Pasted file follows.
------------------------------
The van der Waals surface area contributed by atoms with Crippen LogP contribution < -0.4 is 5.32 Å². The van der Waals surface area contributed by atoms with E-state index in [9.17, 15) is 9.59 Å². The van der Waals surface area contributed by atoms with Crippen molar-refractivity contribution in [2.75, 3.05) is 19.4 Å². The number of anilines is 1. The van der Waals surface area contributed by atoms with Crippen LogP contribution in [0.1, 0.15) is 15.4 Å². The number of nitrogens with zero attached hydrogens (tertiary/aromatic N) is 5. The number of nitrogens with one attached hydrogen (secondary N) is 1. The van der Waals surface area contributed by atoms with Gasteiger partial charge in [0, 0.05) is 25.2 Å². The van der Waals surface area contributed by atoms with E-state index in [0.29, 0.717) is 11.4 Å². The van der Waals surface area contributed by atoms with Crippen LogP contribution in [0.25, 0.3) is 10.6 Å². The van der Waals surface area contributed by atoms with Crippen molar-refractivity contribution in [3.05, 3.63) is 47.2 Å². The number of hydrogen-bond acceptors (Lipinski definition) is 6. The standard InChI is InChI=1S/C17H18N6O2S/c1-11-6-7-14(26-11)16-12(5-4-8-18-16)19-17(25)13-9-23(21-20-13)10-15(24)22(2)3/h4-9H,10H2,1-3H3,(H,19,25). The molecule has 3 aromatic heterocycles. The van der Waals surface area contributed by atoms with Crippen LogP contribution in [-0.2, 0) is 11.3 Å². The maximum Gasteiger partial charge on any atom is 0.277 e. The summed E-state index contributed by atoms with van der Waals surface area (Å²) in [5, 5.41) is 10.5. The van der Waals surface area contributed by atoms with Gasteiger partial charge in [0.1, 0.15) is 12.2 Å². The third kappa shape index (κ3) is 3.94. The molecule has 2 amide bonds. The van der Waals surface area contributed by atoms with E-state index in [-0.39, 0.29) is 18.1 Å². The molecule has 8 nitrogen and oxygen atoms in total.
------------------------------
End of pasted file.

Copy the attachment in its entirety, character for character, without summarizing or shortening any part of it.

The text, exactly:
The van der Waals surface area contributed by atoms with Crippen LogP contribution < -0.4 is 5.32 Å². The van der Waals surface area contributed by atoms with E-state index in [9.17, 15) is 9.59 Å². The van der Waals surface area contributed by atoms with Crippen molar-refractivity contribution in [2.75, 3.05) is 19.4 Å². The number of anilines is 1. The van der Waals surface area contributed by atoms with Crippen LogP contribution in [0.1, 0.15) is 15.4 Å². The number of nitrogens with zero attached hydrogens (tertiary/aromatic N) is 5. The number of nitrogens with one attached hydrogen (secondary N) is 1. The van der Waals surface area contributed by atoms with Gasteiger partial charge in [0, 0.05) is 25.2 Å². The van der Waals surface area contributed by atoms with E-state index in [0.29, 0.717) is 11.4 Å². The van der Waals surface area contributed by atoms with Crippen LogP contribution in [0.25, 0.3) is 10.6 Å². The van der Waals surface area contributed by atoms with Crippen molar-refractivity contribution in [3.05, 3.63) is 47.2 Å². The number of hydrogen-bond acceptors (Lipinski definition) is 6. The standard InChI is InChI=1S/C17H18N6O2S/c1-11-6-7-14(26-11)16-12(5-4-8-18-16)19-17(25)13-9-23(21-20-13)10-15(24)22(2)3/h4-9H,10H2,1-3H3,(H,19,25). The molecule has 3 aromatic heterocycles. The van der Waals surface area contributed by atoms with Crippen LogP contribution in [-0.2, 0) is 11.3 Å². The maximum Gasteiger partial charge on any atom is 0.277 e. The summed E-state index contributed by atoms with van der Waals surface area (Å²) in [5, 5.41) is 10.5. The van der Waals surface area contributed by atoms with Gasteiger partial charge in [0.1, 0.15) is 12.2 Å². The third kappa shape index (κ3) is 3.94. The molecule has 2 amide bonds. The van der Waals surface area contributed by atoms with E-state index in [-0.39, 0.29) is 18.1 Å². The molecule has 8 nitrogen and oxygen atoms in total.